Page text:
August 20, 2014, 08:53:25 PM

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Messages - lescrane

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EOS Bodies / Re: My 'OMG EOS-M just £199' one week in review
« on: August 15, 2014, 07:49:44 PM »
I agree w/the overall review.   For me, it was a matter of not being able  to carry 2 SLR bodies around my neck; even one is a challenge now.   I considered many point and shoots, micro 4/3, etc, but did not want to compromise on the sensor size/noise level.   I got the M when it went on sale a year and a half ago for 299.00 USD. 

I am also frustrated at times with not having either an optical VF or EVF.  I would like a pop up flash, but bought a cheap,tiny Canon compat. sunpak.  The M's battery life is really poor, so I carry an extra. I wish I could set in-between ISO's like on my 60D.  Those are the negatives.   As the OP stated, the compactness can't be beat and the IQ is pretty much the same as the Canon DSLRS w/ 1.6 sensor. The menus are also similar to the DSLR's and that's a plus, as I'd rather not start w/another system to learn..

When I see the Sony NEX cameras, and some others like Samung, Fuji, etc I am tempted, but am not willing to make a major investment in body and lens. I have the 18-55 IS and it's very sharp as is the pancake. Am consdering the Tamron 18-200-M if and when the price comes down(a lot) from 499.00.

If an M (xx) comes out w/an EVF option/pop up flash etc, I'd consider it, but am ok for now w/the M as a backup/ walkaround.  I hope they don't ignore the USA market. If it was a stronger camera, they'd get 600.00 for it, they made a mistake and had to cut it in half to sell it to people like me.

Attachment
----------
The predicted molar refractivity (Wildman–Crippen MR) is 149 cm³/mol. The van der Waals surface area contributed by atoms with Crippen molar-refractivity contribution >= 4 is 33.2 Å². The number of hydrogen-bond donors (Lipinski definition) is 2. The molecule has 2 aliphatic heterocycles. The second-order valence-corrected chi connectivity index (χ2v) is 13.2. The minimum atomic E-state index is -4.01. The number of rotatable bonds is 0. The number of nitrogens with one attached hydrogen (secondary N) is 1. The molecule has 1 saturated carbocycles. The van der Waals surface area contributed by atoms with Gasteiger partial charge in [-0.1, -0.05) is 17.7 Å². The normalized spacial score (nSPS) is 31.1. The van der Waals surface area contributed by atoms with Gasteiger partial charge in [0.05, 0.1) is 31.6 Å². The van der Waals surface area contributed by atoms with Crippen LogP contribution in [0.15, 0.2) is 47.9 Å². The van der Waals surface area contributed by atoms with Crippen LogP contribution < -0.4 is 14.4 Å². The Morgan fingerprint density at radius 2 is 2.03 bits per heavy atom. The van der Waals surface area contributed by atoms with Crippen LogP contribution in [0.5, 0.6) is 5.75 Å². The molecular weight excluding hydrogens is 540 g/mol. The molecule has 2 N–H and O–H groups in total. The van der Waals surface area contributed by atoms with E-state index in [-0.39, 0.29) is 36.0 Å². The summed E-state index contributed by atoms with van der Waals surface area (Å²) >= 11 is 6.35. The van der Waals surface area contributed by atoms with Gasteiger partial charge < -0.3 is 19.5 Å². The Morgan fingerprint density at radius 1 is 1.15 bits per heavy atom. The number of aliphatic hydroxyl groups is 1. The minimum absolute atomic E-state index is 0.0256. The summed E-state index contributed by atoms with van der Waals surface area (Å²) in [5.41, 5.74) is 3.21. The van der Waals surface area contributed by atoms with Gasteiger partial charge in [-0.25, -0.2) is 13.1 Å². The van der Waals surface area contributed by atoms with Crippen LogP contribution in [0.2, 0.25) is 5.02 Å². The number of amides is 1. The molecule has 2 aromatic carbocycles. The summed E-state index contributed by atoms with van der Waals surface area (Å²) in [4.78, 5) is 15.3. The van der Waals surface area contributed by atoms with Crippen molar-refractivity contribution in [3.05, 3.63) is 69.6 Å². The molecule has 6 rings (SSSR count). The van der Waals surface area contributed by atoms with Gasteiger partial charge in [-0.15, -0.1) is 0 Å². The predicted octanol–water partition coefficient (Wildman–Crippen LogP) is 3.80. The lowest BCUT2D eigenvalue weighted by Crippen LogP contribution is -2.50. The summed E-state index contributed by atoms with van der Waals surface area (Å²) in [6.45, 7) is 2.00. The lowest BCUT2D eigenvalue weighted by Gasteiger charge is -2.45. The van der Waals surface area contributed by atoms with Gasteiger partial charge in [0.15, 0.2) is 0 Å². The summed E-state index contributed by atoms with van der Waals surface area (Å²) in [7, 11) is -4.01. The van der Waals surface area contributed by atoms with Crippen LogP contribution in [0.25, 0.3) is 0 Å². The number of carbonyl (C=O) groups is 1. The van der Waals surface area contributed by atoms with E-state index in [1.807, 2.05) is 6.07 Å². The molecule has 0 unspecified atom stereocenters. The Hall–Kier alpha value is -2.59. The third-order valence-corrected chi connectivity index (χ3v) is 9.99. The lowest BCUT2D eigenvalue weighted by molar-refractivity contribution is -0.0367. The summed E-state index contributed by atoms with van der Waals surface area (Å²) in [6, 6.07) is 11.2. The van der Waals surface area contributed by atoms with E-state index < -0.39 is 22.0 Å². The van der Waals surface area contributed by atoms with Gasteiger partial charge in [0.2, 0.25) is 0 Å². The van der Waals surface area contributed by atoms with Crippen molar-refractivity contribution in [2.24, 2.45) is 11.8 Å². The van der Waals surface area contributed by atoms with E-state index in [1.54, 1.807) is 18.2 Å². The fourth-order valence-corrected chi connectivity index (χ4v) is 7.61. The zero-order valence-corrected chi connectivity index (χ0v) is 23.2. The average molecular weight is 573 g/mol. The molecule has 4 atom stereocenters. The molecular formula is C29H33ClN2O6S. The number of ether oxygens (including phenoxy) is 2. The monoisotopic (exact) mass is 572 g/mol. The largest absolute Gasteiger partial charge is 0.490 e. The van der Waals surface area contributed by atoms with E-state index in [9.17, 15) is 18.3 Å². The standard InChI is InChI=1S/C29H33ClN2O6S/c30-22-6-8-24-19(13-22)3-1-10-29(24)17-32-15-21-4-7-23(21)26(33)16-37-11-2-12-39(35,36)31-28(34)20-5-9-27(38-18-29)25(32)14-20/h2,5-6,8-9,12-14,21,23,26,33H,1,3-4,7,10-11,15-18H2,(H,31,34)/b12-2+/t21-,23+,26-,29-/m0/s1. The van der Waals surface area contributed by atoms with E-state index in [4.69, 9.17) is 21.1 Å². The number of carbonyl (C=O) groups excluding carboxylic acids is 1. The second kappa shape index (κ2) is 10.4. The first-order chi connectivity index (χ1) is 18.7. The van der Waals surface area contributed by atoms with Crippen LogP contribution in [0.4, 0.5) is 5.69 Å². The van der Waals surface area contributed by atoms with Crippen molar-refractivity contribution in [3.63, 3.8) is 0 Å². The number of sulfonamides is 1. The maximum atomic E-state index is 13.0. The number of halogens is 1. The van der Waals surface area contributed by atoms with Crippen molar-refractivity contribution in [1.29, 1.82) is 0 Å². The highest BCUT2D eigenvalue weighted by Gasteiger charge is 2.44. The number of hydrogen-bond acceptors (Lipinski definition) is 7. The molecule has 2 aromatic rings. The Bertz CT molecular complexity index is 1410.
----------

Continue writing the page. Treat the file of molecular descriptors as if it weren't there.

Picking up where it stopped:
Pricewatch Deals / Re: Friday Deals: EF 24-105 f/4L IS & EOS 7D Body
« on: August 02, 2014, 10:01:27 AM »
what is "white box"??

EOS-M / Re: Next official EF-M Lens
« on: July 31, 2014, 01:47:52 AM »
any reviews of the Tamron 18-200 for EOS M out there?  I'm not finding them...


Lenses / Re: Canon EF 100-400 f/4.5-5.6L IS II [CR1]
« on: July 13, 2014, 03:38:51 PM »
As an aging, broken down baby-boomer, lol, I'm heartened that Canon is paying attention to weight and no longer operating under the premise that heavier connotes better.  They made the 70D lighter than the 7D with most of the features, and the weight on this series peaked w/the 40D.   Now, an "improved" and lighter 100-400 L might be worth the 2K

I have the Tammy/Tamzooka and am happy with it. Can I ever go back to a mere 400mm? Well, I'm using it for birds and if I just intend to do "big birds" as in waders, waterfowl, sure, a sharp, lighter 100-400 would be in my kit that day. But that 600 is great for the little songbirds, even the plovers and other shorebirds.

I guess my calculus for a buy decision would be a)is the new Canon much sharper than Tammy at 400?
b) is it much lighter (that should be a yes)
c) will it have a multiple mode, Panning mode, tripod mode, which the Tamron sorely lacks

So if I get 3 yes's, there goes another 2K from my "retirement" fund

addendum: there's been a lot of speculation and surprise at price.  I suspect the existence of decent cheap 3rd party competitors eg, Tamzooka might at least keep Canon from going off the rails as far as price

Lenses / Re: Review: Canon EF-S 10-18 f/4.5-5.6 IS STM
« on: June 02, 2014, 10:22:39 PM »
my 10-22 is niche lens, very happy with it, but it is fairly heavy.
The new lens..well it does have IS which is less vital on such a wide angle as it would be on a tele., lighter...maybe same IQ?? but  the killer for me is lower zoom range.  22mm at least you are getting towards ""normal wide angle".

EOS Bodies / Re: Canon EOS M Vanishes from Canon USA Web Site
« on: May 30, 2014, 01:55:42 PM »
I've always travels with 2 SLRS ...a XXD series and a Rebel  as my "walk around" camera for snapshots or landscapes when my primary shooting is wildlife w/a supertele.   I jumped on the M deal last year and it's been great. Now my M and 18-55EF-M comprise my "walk around".   I keep it in a waist pouch when I'm shooting w/the telephoto and never miss a grab shot w/o having the extra weight and bulk